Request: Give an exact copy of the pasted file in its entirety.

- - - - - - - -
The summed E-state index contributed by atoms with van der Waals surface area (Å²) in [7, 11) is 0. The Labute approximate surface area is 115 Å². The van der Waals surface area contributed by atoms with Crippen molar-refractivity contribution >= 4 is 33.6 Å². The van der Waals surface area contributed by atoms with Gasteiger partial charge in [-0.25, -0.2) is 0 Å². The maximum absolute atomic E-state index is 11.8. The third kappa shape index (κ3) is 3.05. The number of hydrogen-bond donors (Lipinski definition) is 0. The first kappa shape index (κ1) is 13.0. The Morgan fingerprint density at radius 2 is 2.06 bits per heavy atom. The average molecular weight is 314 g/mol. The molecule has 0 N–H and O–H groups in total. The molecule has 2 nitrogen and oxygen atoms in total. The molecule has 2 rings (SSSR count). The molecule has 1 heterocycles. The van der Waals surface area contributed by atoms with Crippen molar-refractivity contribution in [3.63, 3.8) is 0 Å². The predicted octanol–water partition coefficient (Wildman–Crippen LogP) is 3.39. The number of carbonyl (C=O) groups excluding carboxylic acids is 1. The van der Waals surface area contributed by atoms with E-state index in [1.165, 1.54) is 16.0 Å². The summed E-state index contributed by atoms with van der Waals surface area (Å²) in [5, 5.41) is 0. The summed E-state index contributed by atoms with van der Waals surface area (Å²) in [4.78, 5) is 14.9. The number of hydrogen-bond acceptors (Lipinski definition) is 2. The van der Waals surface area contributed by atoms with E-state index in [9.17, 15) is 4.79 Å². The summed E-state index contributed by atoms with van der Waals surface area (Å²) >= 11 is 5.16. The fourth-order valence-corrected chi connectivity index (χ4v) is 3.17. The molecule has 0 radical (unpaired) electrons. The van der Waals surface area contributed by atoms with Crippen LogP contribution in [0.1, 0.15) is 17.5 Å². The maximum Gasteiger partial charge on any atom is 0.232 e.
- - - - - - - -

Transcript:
The summed E-state index contributed by atoms with van der Waals surface area (Å²) in [7, 11) is 0. The Labute approximate surface area is 115 Å². The van der Waals surface area contributed by atoms with Crippen molar-refractivity contribution >= 4 is 33.6 Å². The van der Waals surface area contributed by atoms with Gasteiger partial charge in [-0.25, -0.2) is 0 Å². The maximum absolute atomic E-state index is 11.8. The third kappa shape index (κ3) is 3.05. The number of hydrogen-bond donors (Lipinski definition) is 0. The first kappa shape index (κ1) is 13.0. The Morgan fingerprint density at radius 2 is 2.06 bits per heavy atom. The average molecular weight is 314 g/mol. The molecule has 0 N–H and O–H groups in total. The molecule has 2 nitrogen and oxygen atoms in total. The molecule has 2 rings (SSSR count). The molecule has 1 heterocycles. The van der Waals surface area contributed by atoms with Crippen molar-refractivity contribution in [3.63, 3.8) is 0 Å². The predicted octanol–water partition coefficient (Wildman–Crippen LogP) is 3.39. The number of carbonyl (C=O) groups excluding carboxylic acids is 1. The van der Waals surface area contributed by atoms with E-state index in [1.165, 1.54) is 16.0 Å². The summed E-state index contributed by atoms with van der Waals surface area (Å²) in [5, 5.41) is 0. The summed E-state index contributed by atoms with van der Waals surface area (Å²) in [4.78, 5) is 14.9. The number of hydrogen-bond acceptors (Lipinski definition) is 2. The van der Waals surface area contributed by atoms with E-state index in [9.17, 15) is 4.79 Å². The summed E-state index contributed by atoms with van der Waals surface area (Å²) >= 11 is 5.16. The fourth-order valence-corrected chi connectivity index (χ4v) is 3.17. The molecule has 0 radical (unpaired) electrons. The van der Waals surface area contributed by atoms with Crippen LogP contribution in [0.1, 0.15) is 17.5 Å². The maximum Gasteiger partial charge on any atom is 0.232 e.